A: Brachiosaurus fossils have been found in western North America and Tanzania, Africa.
A: Hybodos was a genus of extinct sharks from the Carboniferous period, that lived from the Triassic period until it went extinct during the huge K-T mass extinction 65 million years ago, when the dinosaurs died. This hybodont had fin spines, an anal fin, a blunt snout, and a long body. It had sharp teeth at the front of the jaws (for catching fish) and blunt teeth towards the back (for crushing shellfish). Hybodos was about 7.5 feet (2.5 m) long. Hybodos tooth fossils are found worldwide.
A: One is the dragonfly.
A: No, the bigger ones probably had longer life spans. For a page on dinosaur life spans, click here.
A: Plesiosaurs were an order of carnivorous marine reptiles (not dinosaurs) that had sharp teeth. The sharp teeth were used for getting food and for protection. Some had a small head (the long-necked Plesiosauroids) and others had a large head (the short-necked Pliosauroids).
A: There are lots of likely methods. Some ways include camouflaged coat coloration (effectively hiding the animal), retreating to burrows, and moving quickly. If most dinosaurs lived during the day (were diurnal) then a mammal could be most active at night (be nocturnal). You can probably think of other ways that a tiny animal can hide from a larger animal.
Dinosaurs went extinct about 65 million years ago.
A: T. rex lived in what is now North America and Asia (Mongolia).
A: Three horn.
A: No one knows. For a page on this debate, click here.
A: Anchisaurus was a primitive plant-eating dinosaur anout 6.5 to 8 ft long. For more information on Anchisaurus.shtml, click here.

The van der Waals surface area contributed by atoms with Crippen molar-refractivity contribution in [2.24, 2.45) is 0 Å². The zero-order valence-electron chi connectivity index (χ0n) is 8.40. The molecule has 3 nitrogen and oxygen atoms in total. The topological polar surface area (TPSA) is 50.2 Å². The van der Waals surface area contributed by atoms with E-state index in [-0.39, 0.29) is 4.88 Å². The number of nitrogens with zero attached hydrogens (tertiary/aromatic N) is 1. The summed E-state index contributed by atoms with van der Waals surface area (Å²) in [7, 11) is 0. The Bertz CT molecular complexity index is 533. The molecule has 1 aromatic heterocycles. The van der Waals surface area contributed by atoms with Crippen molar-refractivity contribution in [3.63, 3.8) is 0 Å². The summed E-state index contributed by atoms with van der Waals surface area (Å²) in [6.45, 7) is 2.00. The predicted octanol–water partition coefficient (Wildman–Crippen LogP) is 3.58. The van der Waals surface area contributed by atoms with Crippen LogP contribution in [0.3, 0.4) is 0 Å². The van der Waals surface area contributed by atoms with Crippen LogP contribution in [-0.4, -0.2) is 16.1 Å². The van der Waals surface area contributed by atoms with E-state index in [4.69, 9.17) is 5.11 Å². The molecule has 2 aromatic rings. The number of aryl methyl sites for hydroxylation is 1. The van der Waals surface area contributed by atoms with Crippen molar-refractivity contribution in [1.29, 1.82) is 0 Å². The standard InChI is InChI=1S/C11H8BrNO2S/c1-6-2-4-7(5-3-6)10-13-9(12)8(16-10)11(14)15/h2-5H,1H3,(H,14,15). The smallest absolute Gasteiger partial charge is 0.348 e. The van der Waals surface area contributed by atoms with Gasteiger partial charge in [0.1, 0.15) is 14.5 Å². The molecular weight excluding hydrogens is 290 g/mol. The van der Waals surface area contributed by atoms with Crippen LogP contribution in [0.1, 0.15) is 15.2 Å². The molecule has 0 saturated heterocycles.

That an asteroid hit the Earth, triggering drastic climate changes. For more information on the K-T extinction, click here.
Plesiosaurus was first found by Mary Anning in 1821 and was named by H.T. De La Beche and William D. Conybeare later that year
We do, click here for the dictionary entry or click here for a printable page on Ichthyosaurus.
A: The sauropods ranged in size from the early Anchisaurids that were 7-10 feet (2-3 m) long to the later giants (like diplodocids, titanosaurids, and brachiosaurids) that were over 100 feet long.
A: Scutellosaurus was about 4 feet (1.2 m) long and weighed about 22 pounds (10 kg).
A: The meat-eating dinosaurs are called theropods. Some theropods included T. rex, Allosaurus, Giganotosaurus, Gallimimus, Velociraptor, Utahraptor, Deinonychus, and Eoraptor.
A: There were many more herbivores (plant-eaters). For a page on dinosaur diets, click here.
There were many dinoasaurs that may have had a "sail" on their back, including Spinosaurus, Ouranosaurus, Acrocanthosaurus, and others. Dimetrodon was a sail-backed pelycosaur (not a dinosaur) that lived before the dinosaurs evolved.
A complex community of plants and animals in a region and a climate is called a biome. Some examples of biomes are tropical rain forest, termperate deciduous forest, tundra, etc. For information on some major biomes, click here.
A: Corythosaurus lived during the Cretaceous period, roughly 80 to 65 million years (this was towards the end of the Mesozoic Era).
They don't - see the faq's above.
A: Click here for a page on Komodo dragons.
A: No, the tallest animals are not necessarily the heaviest. For a modern-day example, compare the giraffe and the elephant. The giraffe is much taller, but the elephant weighs much more. Looking at dinosaurs, the giraffe-like Brachiosaurus, Sauroposeidon and Ultrasauros, were the tallest dinosaurs, but other sauropods (like Argentinosaurus) weighed more.
A: T. rex preyed upon Triceratops, and Triceratops probably fought back energetically (to put it mildly).
A: Diplodocus mean "double beamed." For information on Diplodocus, click here.
A: For information on Compsognathus, click here.
A: None, see the faq's above.
A: No one knows if it was endothermic or ectothermic. They laid eggs. For information on T. rex's locomotion, click here.